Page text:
It’s that time of year when everybody starts thinking about New Year’s resolutions, gorges on the last few weeks of dietary liberty, and tries to shore up the sagging spirit of self discipline. It’s just a few weeks before the New Year. You have a decision. To resolve or not to resolve, that is the question. Should you make New Year’s resolutions? Yes, but…

Five Tips for Your New Year’s Goals

Some people eschew New Year’s resolutions on the pretense that they will just break them anyway. Some people make a New Year’s resolution list a mile long, only to break them all within a few days of making them.

Is there a happy medium? A sweet spot where you can achieve a few nice goals, yet avoid crushing disappointment of a failed New Year resolution list?

Maybe. Here are some suggestions.

  1. Realize that you don’t have to make New Year’s resolutions to please God. Don’t make your New Year’s resolutions an issue of enormous spiritual significance. Of course, it’s a good idea to have some spiritual goals such as more Bible reading, more prayer, etc. However, you should not fall into the trap of thinking that God is severely disappointed in you if you break your goals. In an effort to conjure up some more self-discipline, some people make lofty vows to God regarding their New Year’s resolutions. This is neither wise nor necessary. It is better to humbly submit your goals to God, and pray for His grace and enabling rather than arrogantly rely on your own strength. Your New Year’s resolutions don’t make God love you more. Your broken New Year’s resolutions don’t make God love you less. God’s grace is enormous enough to swallow up the whole issue of your New Year’s resolutions, whether you keep them or break them.
  2. Don’t shoot for the stars. One of the biggest problem of New Year’s resolutions is their massiveness. Losing 100 pounds, reading 200 books, and eating zero desert is quite a commendable set of goals, but is entirely unrealistic for the average homo sapiens to achieve cold turkey. Be modest about your own ability to achieve goals. It’s better to set a low goal and achieve it, thus making your way incrementally to higher goals.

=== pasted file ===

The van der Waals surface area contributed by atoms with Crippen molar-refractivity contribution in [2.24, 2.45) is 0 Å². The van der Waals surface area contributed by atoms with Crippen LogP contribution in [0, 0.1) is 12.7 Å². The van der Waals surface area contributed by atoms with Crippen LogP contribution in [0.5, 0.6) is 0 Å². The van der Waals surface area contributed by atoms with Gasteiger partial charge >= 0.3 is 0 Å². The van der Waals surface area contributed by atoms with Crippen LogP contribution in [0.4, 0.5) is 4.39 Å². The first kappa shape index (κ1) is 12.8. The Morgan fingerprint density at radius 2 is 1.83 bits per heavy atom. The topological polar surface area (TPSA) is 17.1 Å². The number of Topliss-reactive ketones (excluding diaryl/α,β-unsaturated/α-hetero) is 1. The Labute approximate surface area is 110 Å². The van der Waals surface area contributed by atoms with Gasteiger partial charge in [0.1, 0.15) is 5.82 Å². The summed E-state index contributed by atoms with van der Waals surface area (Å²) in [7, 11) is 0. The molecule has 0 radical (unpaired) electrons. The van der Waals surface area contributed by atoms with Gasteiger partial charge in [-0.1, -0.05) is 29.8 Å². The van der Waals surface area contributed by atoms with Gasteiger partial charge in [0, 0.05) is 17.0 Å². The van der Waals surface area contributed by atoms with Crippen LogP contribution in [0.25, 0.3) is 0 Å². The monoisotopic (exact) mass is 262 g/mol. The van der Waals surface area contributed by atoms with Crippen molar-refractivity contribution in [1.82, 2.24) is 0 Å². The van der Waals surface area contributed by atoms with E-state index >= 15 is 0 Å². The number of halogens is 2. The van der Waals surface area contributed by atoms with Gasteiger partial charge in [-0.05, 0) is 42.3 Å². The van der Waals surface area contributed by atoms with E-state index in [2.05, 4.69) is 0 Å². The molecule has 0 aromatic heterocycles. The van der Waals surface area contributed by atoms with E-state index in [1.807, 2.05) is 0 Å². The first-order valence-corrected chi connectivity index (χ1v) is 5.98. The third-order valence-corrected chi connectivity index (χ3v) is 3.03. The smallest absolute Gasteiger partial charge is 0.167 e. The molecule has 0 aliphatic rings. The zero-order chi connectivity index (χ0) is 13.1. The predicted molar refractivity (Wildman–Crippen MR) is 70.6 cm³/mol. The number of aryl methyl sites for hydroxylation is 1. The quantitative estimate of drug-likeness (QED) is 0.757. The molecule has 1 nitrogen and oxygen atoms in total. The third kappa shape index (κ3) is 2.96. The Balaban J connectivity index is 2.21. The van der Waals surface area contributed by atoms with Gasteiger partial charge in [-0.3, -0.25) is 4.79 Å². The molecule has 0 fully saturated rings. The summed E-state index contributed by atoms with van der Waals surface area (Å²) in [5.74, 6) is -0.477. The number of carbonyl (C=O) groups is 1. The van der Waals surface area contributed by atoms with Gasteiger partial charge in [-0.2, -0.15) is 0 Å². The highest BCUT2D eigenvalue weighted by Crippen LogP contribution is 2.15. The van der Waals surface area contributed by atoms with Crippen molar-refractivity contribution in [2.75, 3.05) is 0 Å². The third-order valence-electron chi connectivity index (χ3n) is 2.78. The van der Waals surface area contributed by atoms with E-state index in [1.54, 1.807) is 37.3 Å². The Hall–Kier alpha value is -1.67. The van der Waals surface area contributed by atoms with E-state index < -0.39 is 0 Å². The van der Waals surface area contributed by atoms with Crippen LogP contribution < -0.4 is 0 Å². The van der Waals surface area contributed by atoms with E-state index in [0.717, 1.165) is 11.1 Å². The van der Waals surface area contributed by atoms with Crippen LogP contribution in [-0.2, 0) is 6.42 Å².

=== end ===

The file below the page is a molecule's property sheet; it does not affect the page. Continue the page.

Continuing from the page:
3. Make your goals manageable. Hand-in-hand with the enormity issue is the manageability issue. By manageable, I don’t mean smaller. I mean specific. Your New Year’s resolutions should be specific. Let’s take the ubiquitious New Year’s resolution to “lose weight.” It means nothing. Absolutely nothing. How are you going to measure it? How do you know when you’re done? How do you know if you’ve broken it? Or, to take another noble goal, “Read the Bible more.” Okay, but when you wake up on January 1st, how do you know if you’ve accomplished your goal for the day? Do you read one verse? Ten chapters? Or do you just wait until January 2nd to start reading. To make your goals manageable, you must make them measurable and specific. Instead of “lose weight,” resolve to lost at least five pounds by February 1st. Instead of “Read the Bible more,” resolve to “Use the Through-the-Bible-in-Year Reading Plan on www.esvonline.org.” Resolutions don’t happen simply by sheer self-discipline. Resolutions are kept by virtue of specific, measurable planning.
  4. Stay accountable to someone else. Share your New Year’s resolutions with a friend or with your spouse. Getting encouragement and accountability is an amazing way to maintain your goals.
  5. Don’t give up if you break your New Year’s resolutions. Setting goals is commendable. Realize, however, that your sanctification does not depend on your goals. This New Year, make your goals and rely on God for the grace to keep them. But if you happen to break a few along the way. Well, that’s okay, too.

About The Author

Daniel Threlfall

Daniel Threlfall has been writing church ministry articles for more than 10 years. With his background and training (M.A., M.Div.), Daniel is passionate about inspiring pastors and volunteers in their service to the King. Daniel is devoted to his family, nerdy about SEO, and drinks coffee with no cream or sugar. Learn more about Daniel at his blog and twitter.

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